The play was called “Let The Brave Behold.” It was about the brave soldiers who went and fought for what they thought was right, and their enemy was fighting for what you and I consider wrong. The play starts with the lights at a dim state, and all was completely silent. The stage was massive in size, 40 feet by 60 feet at least. A young boy ran out on stage with a newspaper yelling “Extra! Extra! President assassinated! Committee votes war!” Obviously they called what we would call “Congress” the Committee. Then a second set of curtains open on stage.
There sat a large wooden table, with about sixteen men dressed in suits sitting there.
“Are you guys sure we should just go to war? This could’ve just been some crazy psychopath who didn’t like the president,” said one of the men. “It doesn’t necessarily mean that whole country wanted to pick a fight.” This man was the wisest, but no one listened.
“Do you even realize what’s descending here?” said the man at the head of the table. “This was a physical attack on our leader! On our country! Do you want us to just pretend it’s no big deal?”
“But what does fighting solve?” he yelled. “What would a war tell them?”
“It would tell them not to screw with us ever again,” the other man said. “But seeing as it is the leader’s job to take all suggestions to consideration, we shall vote on it.” They made the wrong choice. The country in the play went to war. Yes, of course all of the blood and gore in the play wasn’t real. Still, it gave people thoughts. Thoughts of pure murder and abomination.
It wasn’t easy for Ian to forget about a suggestion he made that was denied. It was about twenty-five years ago. He was about fourteen years old. His dad, Alvin Reilly Sr. was a police officer, and ever since Ian was seven, he wanted to be just like his father. As the years progressed, Ian learned more and more about strategies and how to “catch the bad guy.” It was a cold January night in 1982. It was the biannual “Bring Your Son or Daughter to Work Day.” Ian and his father were winding down for the day talking about a crazy thing that happened the previous week.
Suddenly, a series of gunshots were fired right outside the door. There were gangsters running around all over the place outside the Richmind Police Station.
“Son!” Ian’s dad cried. “Get behind that counter and stay there!” Apparently there were some drug dealers that got in a fight outside in an alley near the station.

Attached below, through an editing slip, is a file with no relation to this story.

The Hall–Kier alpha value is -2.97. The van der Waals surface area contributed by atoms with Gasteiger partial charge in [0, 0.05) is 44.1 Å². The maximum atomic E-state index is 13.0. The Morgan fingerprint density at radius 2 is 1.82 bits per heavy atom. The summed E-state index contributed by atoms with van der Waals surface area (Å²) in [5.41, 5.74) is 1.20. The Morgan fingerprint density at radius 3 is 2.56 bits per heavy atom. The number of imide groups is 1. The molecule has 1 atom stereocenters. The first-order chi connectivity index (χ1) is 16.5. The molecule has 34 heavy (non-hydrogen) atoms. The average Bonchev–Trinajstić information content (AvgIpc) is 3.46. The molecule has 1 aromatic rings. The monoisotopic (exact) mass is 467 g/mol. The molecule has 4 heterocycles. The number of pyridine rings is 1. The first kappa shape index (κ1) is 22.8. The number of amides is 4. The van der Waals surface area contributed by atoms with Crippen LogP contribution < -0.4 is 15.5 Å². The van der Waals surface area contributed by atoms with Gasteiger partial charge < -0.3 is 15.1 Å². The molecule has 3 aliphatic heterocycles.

“Dad!” he shouted. “Don’t go behind the alley! There’s bound to be a million of ‘em!” His dad crept a few inches into the alley. Then another gangster came up behind him outside the alley. He threw Alvin Sr. against a wall, and shot him in the chest four times. Ian sat there in the station, looking out the window to see if his dad would get up, but he didn’t.

The play was a hit. Every night over and over again the play was performed at Richmind Theatre. Slowly and very slowly, the thought of war crept into the innocent minds among the people. Soon the behaviors of the people were afflicted, and war and hatred flowed out amongst the people. It had already begun, and it was almost too late to stop it. As the creator of the play, Ian was the only one who could put an end to it.

On a bleak and foggy morning, Ian woke up to the sound of gunfire. He walked across his escue bedroom and peered out his window lattice, and what he saw, was precisely what he had envisioned. War. War surrounding the entire town straight across the Hystarian Bay. It was all around, and no living being could escape it. And the dead. All of the dead with bullets in their heads and knives in their chests, just as he had envisioned.

The door was busted down with a loud BANG! Soldiers with highly powered artillery machine guns rushed, destroying everything in the room, and they just...left. Nothing else happened. They were being like the colonel I mentioned. They went out of their way to destroy anything that was of an enemy, or perhaps even the enemy in general, just to get even because another alliance wasn't doing what they wanted them to do.